Haynes and Boone's Newsroom
Update on CFTC Rulemaking Regarding Agricultural Swaps and Commodity Options
Brian Y. Sung
The Commodity Futures Trading Commission (“CFTC”) has finalized two rules to authorize swaps (other than options) in agricultural commodities which will (i) correct existing inconsistencies, bring the regulation of agricultural swaps in line with the regulation of all other swaps under the CFTC’s jurisdiction1, and clarify that agricultural swaps may be listed or traded on swap execution facilities or designated contract markets, and (ii) provide a definition for regulatory purposes of the term “Agricultural Commodity.” The changes effected through these final rules should benefit participants in the agricultural swaps market by providing legal certainty and simplifying counterparty and regulatory diligence procedures.
As a result of amendments to the Commodity Exchange Act (the “CEA”) made pursuant to the Dodd-Frank Act:
- with limited exceptions, swaps and options in an “Agricultural Commodity” (to be defined by the CFTC) are prohibited unless entered into pursuant to a rule, regulation or order of the CFTC adopted pursuant to its exemptive authority under Section 4(c) of the CEA2, and
- a swap execution facility (“SEF”)3 may not list for trading or confirm the execution of any swap or option in an Agricultural Commodity except pursuant to a rule or regulation of the CFTC allowing the swap under such terms and conditions as the CFTC shall prescribe4.
In order to address these concerns and to rationalize the treatment of agricultural swaps under the post-Dodd-Frank Act regulatory framework, the CFTC recently promulgated final rules to authorize swaps in Agricultural Commodities (the “Agricultural Swaps Final Rules”) and to establish a definition of the term Agricultural Commodity (which had been previously undefined) for such purpose. The CFTC had also issued proposed rules earlier this year to authorize commodity options, including options in Agricultural Commodities, but excluding options on futures (the “Commodity Options Proposed Rules”), but has elected to postpone finalization of the Commodity Options Proposed Rules until later this year.
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PDF - CFTC_Rulemaking_Agricultural_Swaps.pdf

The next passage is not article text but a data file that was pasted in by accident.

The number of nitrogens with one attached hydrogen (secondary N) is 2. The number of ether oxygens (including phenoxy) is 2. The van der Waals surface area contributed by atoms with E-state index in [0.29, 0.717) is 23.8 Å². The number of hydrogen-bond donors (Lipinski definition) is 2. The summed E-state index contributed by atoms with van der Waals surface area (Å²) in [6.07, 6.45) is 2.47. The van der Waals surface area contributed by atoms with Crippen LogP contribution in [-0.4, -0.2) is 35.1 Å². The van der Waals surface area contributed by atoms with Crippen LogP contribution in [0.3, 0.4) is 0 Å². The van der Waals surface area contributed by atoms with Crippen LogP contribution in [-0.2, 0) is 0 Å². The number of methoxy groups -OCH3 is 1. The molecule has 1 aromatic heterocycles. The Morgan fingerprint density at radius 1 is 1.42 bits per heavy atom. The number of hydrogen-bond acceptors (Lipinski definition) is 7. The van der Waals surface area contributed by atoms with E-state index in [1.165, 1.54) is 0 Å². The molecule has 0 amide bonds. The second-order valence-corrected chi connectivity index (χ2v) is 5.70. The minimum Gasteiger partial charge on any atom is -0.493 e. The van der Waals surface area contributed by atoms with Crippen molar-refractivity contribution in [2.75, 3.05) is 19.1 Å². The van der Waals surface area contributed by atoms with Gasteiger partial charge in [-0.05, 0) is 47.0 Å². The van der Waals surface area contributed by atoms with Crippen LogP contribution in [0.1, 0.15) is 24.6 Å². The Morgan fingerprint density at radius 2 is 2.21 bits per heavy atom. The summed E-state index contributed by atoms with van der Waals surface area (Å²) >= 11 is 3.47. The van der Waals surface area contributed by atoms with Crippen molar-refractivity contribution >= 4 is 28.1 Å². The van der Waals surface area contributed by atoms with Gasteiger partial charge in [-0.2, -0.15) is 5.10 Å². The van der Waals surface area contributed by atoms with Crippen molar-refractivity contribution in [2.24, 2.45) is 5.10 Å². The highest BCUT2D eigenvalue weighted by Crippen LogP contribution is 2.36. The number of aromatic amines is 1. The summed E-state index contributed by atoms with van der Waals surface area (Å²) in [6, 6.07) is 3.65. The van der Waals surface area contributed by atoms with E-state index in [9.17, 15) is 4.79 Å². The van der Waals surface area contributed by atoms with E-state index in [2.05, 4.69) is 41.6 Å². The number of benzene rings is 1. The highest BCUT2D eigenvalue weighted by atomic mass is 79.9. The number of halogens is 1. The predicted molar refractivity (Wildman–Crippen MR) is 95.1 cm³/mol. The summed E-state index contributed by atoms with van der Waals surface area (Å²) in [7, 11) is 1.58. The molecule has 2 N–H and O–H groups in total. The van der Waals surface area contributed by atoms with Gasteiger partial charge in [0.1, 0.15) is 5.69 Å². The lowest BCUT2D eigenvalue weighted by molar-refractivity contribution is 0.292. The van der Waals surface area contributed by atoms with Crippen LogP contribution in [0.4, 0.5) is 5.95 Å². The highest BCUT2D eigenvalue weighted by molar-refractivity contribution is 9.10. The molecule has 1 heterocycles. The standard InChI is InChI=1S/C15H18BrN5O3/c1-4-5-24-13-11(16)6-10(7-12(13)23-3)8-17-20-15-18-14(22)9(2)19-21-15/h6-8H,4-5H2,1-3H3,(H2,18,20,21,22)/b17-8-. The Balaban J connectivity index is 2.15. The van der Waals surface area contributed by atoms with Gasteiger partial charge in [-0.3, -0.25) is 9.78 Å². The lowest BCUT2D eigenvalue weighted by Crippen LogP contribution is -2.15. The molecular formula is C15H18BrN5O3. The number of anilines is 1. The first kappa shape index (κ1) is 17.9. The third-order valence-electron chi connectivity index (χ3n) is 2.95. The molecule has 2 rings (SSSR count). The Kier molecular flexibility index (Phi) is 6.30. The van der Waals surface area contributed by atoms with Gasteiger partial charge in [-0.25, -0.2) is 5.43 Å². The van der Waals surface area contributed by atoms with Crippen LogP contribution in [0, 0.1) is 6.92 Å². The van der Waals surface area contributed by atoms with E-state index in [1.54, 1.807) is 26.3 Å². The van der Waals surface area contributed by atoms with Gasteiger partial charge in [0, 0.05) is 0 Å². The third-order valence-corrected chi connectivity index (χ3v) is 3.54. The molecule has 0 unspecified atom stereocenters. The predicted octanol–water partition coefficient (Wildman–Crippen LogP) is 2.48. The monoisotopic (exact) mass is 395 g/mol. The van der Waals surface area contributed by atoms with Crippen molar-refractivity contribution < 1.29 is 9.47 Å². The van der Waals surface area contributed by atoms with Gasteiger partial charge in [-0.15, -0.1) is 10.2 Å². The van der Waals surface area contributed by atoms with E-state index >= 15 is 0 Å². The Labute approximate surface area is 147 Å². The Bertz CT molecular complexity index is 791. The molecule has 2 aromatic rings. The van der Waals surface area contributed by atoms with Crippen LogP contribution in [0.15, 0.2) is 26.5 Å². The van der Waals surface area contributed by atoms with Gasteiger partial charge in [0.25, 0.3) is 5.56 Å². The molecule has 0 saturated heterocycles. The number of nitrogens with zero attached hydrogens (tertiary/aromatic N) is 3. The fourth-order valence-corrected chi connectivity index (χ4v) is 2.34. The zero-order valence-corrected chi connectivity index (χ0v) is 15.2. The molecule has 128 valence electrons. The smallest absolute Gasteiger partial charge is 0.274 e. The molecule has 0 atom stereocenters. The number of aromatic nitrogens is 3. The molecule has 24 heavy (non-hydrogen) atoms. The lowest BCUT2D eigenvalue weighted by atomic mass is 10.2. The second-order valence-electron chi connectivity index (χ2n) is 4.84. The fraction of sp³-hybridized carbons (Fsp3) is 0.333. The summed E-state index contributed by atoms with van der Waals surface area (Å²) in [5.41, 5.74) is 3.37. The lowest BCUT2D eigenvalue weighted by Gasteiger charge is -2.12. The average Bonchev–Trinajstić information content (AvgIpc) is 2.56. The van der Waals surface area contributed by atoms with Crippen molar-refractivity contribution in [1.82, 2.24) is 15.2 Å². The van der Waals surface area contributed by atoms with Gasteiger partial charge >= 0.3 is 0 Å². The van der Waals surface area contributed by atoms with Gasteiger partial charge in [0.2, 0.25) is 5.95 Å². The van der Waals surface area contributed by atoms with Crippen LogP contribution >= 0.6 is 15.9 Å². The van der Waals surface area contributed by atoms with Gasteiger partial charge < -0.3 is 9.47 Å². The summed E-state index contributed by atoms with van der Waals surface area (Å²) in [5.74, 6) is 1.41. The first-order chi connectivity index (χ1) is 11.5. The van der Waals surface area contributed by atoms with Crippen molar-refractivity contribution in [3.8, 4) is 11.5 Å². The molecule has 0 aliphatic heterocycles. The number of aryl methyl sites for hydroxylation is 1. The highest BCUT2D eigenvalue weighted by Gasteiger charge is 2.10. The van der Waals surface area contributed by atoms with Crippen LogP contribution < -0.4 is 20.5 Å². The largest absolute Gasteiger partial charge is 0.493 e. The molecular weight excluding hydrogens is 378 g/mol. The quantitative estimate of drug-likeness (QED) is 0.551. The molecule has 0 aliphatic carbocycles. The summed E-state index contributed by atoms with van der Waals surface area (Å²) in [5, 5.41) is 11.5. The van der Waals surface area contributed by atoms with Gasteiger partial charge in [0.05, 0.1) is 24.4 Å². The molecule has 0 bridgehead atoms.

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Pursuant to the Dodd-Frank Wall Street Reform and Consumer Protection Act (the “Dodd-Frank Act
”), the CFTC and the Securities and Exchange Commission (“SEC
”) have been granted regulatory authority over, respectively, “swaps” and “security-based swaps” (as defined in Section 721 and Section 761, respectively, of the Dodd-Frank Act, and as to be further defined pursuant to rulemaking by the CFTC and the SEC, in consultation with the Board of Governors of the Federal Reserve System). Except as otherwise noted, references herein to “swaps” are to swaps under the jurisdiction of the CFTC pursuant to its authority under the Dodd-Frank Act. 2
Dodd-Frank Act, Section 723(c)(3). Note that certain agricultural swaps (those that satisfy the requirements of the existing Part 35 rules, as more fully described below, and that were in place on the date of enactment of the Dodd-Frank Act) are grandfathered under Section 723(c)(3) and exempt from this prohibition. 3
SEF is defined in Dodd-Frank Act, Section 721, as “a trading system or platform in which multiple participants have the ability to execute or trade swaps by accepting bids and offers made by multiple participants in the facility or system, through any means of interstate commerce, including any trading facility, that (A) facilitates the execution of swaps between persons; and (B) is not a [DCM].” 4
CEA, Section 5h(b)(2), added by Dodd-Frank Act, Section 733. Pursuant to Section 721(a) of the Dodd-Frank Act, options in futures are not included within the category of swaps or options in Agricultural Commodities for which CFTC rulemaking is required under Section 5h(b)(2) of the CEA or Section 723(c)(3) of the Dodd-Frank Act; for the avoidance of doubt, any reference in this memorandum to options in Agricultural Commodities shall be deemed to exclude options in futures.